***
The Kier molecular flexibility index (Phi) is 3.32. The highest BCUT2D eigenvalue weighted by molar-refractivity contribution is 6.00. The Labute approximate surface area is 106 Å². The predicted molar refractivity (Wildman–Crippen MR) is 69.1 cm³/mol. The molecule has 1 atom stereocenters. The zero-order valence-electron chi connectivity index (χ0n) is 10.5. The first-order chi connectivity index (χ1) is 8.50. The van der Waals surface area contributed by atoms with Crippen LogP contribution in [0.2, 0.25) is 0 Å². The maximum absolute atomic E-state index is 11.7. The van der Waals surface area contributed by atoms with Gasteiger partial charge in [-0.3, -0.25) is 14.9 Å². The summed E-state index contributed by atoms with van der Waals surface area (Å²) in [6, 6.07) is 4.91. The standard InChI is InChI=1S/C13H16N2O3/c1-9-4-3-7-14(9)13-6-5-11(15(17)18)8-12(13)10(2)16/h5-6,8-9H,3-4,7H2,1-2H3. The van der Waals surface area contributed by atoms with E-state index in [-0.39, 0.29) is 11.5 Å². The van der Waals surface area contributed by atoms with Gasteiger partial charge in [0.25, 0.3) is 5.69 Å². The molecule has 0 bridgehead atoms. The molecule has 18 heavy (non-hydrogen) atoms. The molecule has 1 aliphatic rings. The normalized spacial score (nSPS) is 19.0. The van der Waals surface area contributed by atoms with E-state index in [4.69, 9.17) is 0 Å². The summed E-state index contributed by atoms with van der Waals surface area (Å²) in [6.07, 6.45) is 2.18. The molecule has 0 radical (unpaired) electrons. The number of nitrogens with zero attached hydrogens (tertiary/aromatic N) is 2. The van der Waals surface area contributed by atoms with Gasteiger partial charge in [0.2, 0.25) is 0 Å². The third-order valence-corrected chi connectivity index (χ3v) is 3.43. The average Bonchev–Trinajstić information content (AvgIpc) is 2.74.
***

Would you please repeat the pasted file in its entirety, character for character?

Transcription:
The Kier molecular flexibility index (Phi) is 3.32. The highest BCUT2D eigenvalue weighted by molar-refractivity contribution is 6.00. The Labute approximate surface area is 106 Å². The predicted molar refractivity (Wildman–Crippen MR) is 69.1 cm³/mol. The molecule has 1 atom stereocenters. The zero-order valence-electron chi connectivity index (χ0n) is 10.5. The first-order chi connectivity index (χ1) is 8.50. The van der Waals surface area contributed by atoms with Crippen LogP contribution in [0.2, 0.25) is 0 Å². The maximum absolute atomic E-state index is 11.7. The van der Waals surface area contributed by atoms with Gasteiger partial charge in [-0.3, -0.25) is 14.9 Å². The summed E-state index contributed by atoms with van der Waals surface area (Å²) in [6, 6.07) is 4.91. The standard InChI is InChI=1S/C13H16N2O3/c1-9-4-3-7-14(9)13-6-5-11(15(17)18)8-12(13)10(2)16/h5-6,8-9H,3-4,7H2,1-2H3. The van der Waals surface area contributed by atoms with E-state index in [-0.39, 0.29) is 11.5 Å². The van der Waals surface area contributed by atoms with Gasteiger partial charge in [0.25, 0.3) is 5.69 Å². The molecule has 0 bridgehead atoms. The molecule has 18 heavy (non-hydrogen) atoms. The molecule has 1 aliphatic rings. The normalized spacial score (nSPS) is 19.0. The van der Waals surface area contributed by atoms with E-state index in [4.69, 9.17) is 0 Å². The summed E-state index contributed by atoms with van der Waals surface area (Å²) in [6.07, 6.45) is 2.18. The molecule has 0 radical (unpaired) electrons. The number of nitrogens with zero attached hydrogens (tertiary/aromatic N) is 2. The van der Waals surface area contributed by atoms with Gasteiger partial charge in [0.2, 0.25) is 0 Å². The third-order valence-corrected chi connectivity index (χ3v) is 3.43. The average Bonchev–Trinajstić information content (AvgIpc) is 2.74.